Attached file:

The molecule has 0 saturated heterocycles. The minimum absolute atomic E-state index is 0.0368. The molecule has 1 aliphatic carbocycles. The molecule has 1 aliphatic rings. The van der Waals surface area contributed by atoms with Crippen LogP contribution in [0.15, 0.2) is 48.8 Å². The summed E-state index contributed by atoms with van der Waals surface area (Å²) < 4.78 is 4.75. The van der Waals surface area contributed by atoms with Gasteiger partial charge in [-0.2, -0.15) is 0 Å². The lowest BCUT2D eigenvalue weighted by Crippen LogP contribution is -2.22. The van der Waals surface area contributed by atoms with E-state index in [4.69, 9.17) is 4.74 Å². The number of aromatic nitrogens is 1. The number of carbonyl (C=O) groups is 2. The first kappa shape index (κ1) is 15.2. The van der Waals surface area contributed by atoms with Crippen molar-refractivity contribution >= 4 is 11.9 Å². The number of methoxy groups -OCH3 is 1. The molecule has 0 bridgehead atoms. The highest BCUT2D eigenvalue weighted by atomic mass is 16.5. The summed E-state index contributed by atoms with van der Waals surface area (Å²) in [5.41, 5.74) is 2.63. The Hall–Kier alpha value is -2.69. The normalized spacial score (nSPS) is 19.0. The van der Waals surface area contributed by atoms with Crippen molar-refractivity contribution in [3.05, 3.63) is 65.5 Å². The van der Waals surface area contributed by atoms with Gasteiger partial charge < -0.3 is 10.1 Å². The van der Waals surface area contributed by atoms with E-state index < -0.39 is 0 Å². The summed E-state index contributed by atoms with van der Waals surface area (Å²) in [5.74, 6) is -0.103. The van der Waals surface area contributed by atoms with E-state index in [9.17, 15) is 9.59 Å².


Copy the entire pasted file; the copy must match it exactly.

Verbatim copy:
The molecule has 0 saturated heterocycles. The minimum absolute atomic E-state index is 0.0368. The molecule has 1 aliphatic carbocycles. The molecule has 1 aliphatic rings. The van der Waals surface area contributed by atoms with Crippen LogP contribution in [0.15, 0.2) is 48.8 Å². The summed E-state index contributed by atoms with van der Waals surface area (Å²) < 4.78 is 4.75. The van der Waals surface area contributed by atoms with Gasteiger partial charge in [-0.2, -0.15) is 0 Å². The lowest BCUT2D eigenvalue weighted by Crippen LogP contribution is -2.22. The van der Waals surface area contributed by atoms with E-state index in [4.69, 9.17) is 4.74 Å². The number of aromatic nitrogens is 1. The number of carbonyl (C=O) groups is 2. The first kappa shape index (κ1) is 15.2. The van der Waals surface area contributed by atoms with Crippen molar-refractivity contribution >= 4 is 11.9 Å². The number of methoxy groups -OCH3 is 1. The molecule has 0 bridgehead atoms. The highest BCUT2D eigenvalue weighted by atomic mass is 16.5. The summed E-state index contributed by atoms with van der Waals surface area (Å²) in [5.41, 5.74) is 2.63. The Hall–Kier alpha value is -2.69. The normalized spacial score (nSPS) is 19.0. The van der Waals surface area contributed by atoms with Crippen molar-refractivity contribution in [3.05, 3.63) is 65.5 Å². The van der Waals surface area contributed by atoms with Gasteiger partial charge < -0.3 is 10.1 Å². The van der Waals surface area contributed by atoms with E-state index < -0.39 is 0 Å². The summed E-state index contributed by atoms with van der Waals surface area (Å²) in [5.74, 6) is -0.103. The van der Waals surface area contributed by atoms with E-state index in [9.17, 15) is 9.59 Å².